film festivals

CC Filmmakers and Festivals Change the Rules

Elliot Harmon, March 19th, 2013

During the Academy Awards a few weeks ago, we were reminded of an interesting piece of Creative Commons history:

In 2007, Donna Dewey’s A Story of Healing became the first Academy Award–winning film to be released under a Creative Commons license. The film follows plastic surgeons from Interplast, an organization that provides free reconstructive surgery to people with injuries and congenital deformities. Interplast (which produced the film and is now known as ReSurge International), recognized that sharing it under a CC license could allow its message to reach more people.

Sita Sings the Blues

Sita Sings the Blues / Nina Paley / CC0

Six years later, filmmakers all around the world are using Creative Commons licenses to bring their films to new audiences. And in the process, many of them are redefining how film production and distribution can work. No, CC-licensed films aren’t sweeping the Oscars, but maybe they’ve become a part of something even more exciting.

For example, take Nina Paley’s Sita Sings the Blues. Most people reading this blog post have probably seen Paley’s amazing film. (If you haven’t, watch it right now. We’ll be here when you get back.) But you might not know that as of 2013, Paley has placed her film in the public domain. Paley explains why she made the unorthodox decision to waive her copyright under the CC0 Public Domain Declaration:

… I still believe in all the reasons for BY-SA, but the reality is I would never, ever sue anyone over SSTB or any cultural work. I will still publicly condemn abuses like enclosure and willful misattribution, but why point a loaded gun at everyone when I’d never fire it? CC0 is an acknowledgement I’ll never go legal on anyone, no matter how abusive and evil they are.

Gottfrid Svartholm

Gottfrid Svartholm (from TPB AFK) / Simon Klose / CC BY

A few weeks ago, Simon Klose released TPB AFK, the long-awaited, Kickstarter-funded documentary about the lives and legal difficulties of the founders of The Pirate Bay. Klose released two versions of the documentary, one licensed BY-NC-ND and one BY-NC-SA. According to Klose, the film includes six minutes of footage from a television network that wouldn’t allow adaptations, so he chose to release a remix-friendly version omitting that footage alongside the NoDerivs version. Both in Klose’s case and in Paley’s, the licenses invite types of reuse and creative participation that can get really problematic under traditional, All Rights Reserved film distribution.

This summer, members of the Nordic CC community are organizing the first Nordic Creative Commons Film Festival. Organizers are inviting anyone in the region to host a screening. Venues will range from full-size theatres to small gatherings in people’s homes. (The organizers are currently looking both for volunteer organizers and for film submissions. Visit their website for more information.)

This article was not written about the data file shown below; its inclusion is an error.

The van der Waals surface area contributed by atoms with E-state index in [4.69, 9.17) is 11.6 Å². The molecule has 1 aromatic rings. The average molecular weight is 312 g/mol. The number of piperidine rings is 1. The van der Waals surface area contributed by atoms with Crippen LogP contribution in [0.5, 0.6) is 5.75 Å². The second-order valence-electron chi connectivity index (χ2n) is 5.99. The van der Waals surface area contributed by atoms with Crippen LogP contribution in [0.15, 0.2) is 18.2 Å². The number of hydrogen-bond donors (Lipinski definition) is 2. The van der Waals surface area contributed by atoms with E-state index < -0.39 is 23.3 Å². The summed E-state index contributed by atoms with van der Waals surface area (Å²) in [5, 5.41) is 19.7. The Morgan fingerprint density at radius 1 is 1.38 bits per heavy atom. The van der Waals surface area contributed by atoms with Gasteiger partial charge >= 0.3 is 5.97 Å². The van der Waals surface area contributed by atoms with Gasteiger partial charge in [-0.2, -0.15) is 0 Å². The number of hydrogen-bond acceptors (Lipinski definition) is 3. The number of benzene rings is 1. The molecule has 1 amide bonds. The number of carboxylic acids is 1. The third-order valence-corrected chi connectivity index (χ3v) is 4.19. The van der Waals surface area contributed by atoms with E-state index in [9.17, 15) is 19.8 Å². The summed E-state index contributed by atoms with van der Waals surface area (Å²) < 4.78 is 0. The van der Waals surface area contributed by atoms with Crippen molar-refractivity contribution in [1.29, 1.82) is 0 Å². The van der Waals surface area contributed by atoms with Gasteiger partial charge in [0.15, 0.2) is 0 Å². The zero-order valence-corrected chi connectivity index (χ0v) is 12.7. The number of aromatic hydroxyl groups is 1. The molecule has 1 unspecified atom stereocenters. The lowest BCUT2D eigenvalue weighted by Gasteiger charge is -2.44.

The Nordic festival is the latest in a growing movement of CC film festivals that began with the Barcelona Creative Commons Film Festival. The BccN launched in 2010 with the slogan “COPY THIS FESTIVAL.” And copy it people did, with “copies” appearing in Buenos Aires, Mexico City, Lima, Helsinki, and beyond.

In a video message to the organizers of the Nordic CC Film Festival, CC cofounder Lawrence Lessig suggests that the film culture of the future will look less like today’s film industry and more like this festival:

Another new direction in filmmaking — which, interestingly, also originated in Spain — is Pablo Maqueda and Haizea Viana’s #littlesecretfilm. Anyone can create a “#littlesecretfilm,” as long as her film follows a list of minimalistic rules (finish shooting in 24 hours, ad-libbed dialogue). It’s hard not to make comparisons to Dogme 95, but #littlesecretfilm’s organizers stress that they’re not trying to build a new movement (interview in Spanish). The project’s manifesto describes it simply as “an act of love for the cinema,” which could also describe the global spread of CC film festivals. And of course, #littlesecretfilms must be licensed under Creative Commons.

Around the world, CC filmmakers and festival organizers are changing the rules of every step in the process of filmmaking, from writing and shooting to editing, distribution, and monetization. At a time when the mainstream film industry is struggling to redefine and modernize itself, the CC community isn’t waiting up.

Attention CC filmmakers: Please add your projects to our Case Studies and post upcoming screenings to our Events page. We’d love to help promote your work!

Update (April 11, 2013): The Nordic Creative Commons Film Festival has just launched a crowdfunding campaign. Make a donation or visit the festival site to find other ways to get involved.

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